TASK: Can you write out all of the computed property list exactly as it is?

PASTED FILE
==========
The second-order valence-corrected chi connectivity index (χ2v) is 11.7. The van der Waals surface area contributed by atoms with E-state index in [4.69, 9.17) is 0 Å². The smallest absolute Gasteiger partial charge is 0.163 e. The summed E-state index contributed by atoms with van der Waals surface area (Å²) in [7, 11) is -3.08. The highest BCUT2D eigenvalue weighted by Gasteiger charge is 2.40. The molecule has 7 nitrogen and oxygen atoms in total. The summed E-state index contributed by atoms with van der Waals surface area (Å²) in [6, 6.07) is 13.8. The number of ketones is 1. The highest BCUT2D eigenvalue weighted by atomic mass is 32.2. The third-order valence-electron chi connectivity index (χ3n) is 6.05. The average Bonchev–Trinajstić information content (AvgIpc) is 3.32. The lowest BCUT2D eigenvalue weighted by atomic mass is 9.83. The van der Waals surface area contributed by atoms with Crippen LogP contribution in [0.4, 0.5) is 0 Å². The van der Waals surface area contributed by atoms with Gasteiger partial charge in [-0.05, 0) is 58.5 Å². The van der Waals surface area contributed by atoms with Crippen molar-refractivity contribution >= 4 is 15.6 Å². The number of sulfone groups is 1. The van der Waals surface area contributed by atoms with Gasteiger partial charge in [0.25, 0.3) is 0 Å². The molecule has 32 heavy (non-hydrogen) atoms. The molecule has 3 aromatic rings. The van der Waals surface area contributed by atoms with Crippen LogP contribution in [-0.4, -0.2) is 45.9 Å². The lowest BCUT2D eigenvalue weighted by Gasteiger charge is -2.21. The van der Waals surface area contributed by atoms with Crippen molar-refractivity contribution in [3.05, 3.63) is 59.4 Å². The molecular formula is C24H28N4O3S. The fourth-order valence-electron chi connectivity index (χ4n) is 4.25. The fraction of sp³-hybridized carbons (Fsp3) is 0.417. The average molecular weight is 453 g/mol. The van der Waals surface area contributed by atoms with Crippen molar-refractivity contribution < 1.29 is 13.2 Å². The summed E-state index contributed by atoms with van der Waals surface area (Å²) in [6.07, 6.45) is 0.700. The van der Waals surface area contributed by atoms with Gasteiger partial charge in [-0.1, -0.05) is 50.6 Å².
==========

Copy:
The second-order valence-corrected chi connectivity index (χ2v) is 11.7. The van der Waals surface area contributed by atoms with E-state index in [4.69, 9.17) is 0 Å². The smallest absolute Gasteiger partial charge is 0.163 e. The summed E-state index contributed by atoms with van der Waals surface area (Å²) in [7, 11) is -3.08. The highest BCUT2D eigenvalue weighted by Gasteiger charge is 2.40. The molecule has 7 nitrogen and oxygen atoms in total. The summed E-state index contributed by atoms with van der Waals surface area (Å²) in [6, 6.07) is 13.8. The number of ketones is 1. The highest BCUT2D eigenvalue weighted by atomic mass is 32.2. The third-order valence-electron chi connectivity index (χ3n) is 6.05. The average Bonchev–Trinajstić information content (AvgIpc) is 3.32. The lowest BCUT2D eigenvalue weighted by atomic mass is 9.83. The van der Waals surface area contributed by atoms with Crippen LogP contribution in [0.4, 0.5) is 0 Å². The van der Waals surface area contributed by atoms with Gasteiger partial charge in [-0.05, 0) is 58.5 Å². The van der Waals surface area contributed by atoms with Crippen molar-refractivity contribution >= 4 is 15.6 Å². The number of sulfone groups is 1. The van der Waals surface area contributed by atoms with Gasteiger partial charge in [0.25, 0.3) is 0 Å². The molecule has 32 heavy (non-hydrogen) atoms. The molecule has 3 aromatic rings. The van der Waals surface area contributed by atoms with Crippen LogP contribution in [-0.4, -0.2) is 45.9 Å². The lowest BCUT2D eigenvalue weighted by Gasteiger charge is -2.21. The van der Waals surface area contributed by atoms with Crippen molar-refractivity contribution in [3.05, 3.63) is 59.4 Å². The molecular formula is C24H28N4O3S. The fourth-order valence-electron chi connectivity index (χ4n) is 4.25. The fraction of sp³-hybridized carbons (Fsp3) is 0.417. The average molecular weight is 453 g/mol. The van der Waals surface area contributed by atoms with Crippen molar-refractivity contribution < 1.29 is 13.2 Å². The summed E-state index contributed by atoms with van der Waals surface area (Å²) in [6.07, 6.45) is 0.700. The van der Waals surface area contributed by atoms with Gasteiger partial charge in [-0.1, -0.05) is 50.6 Å².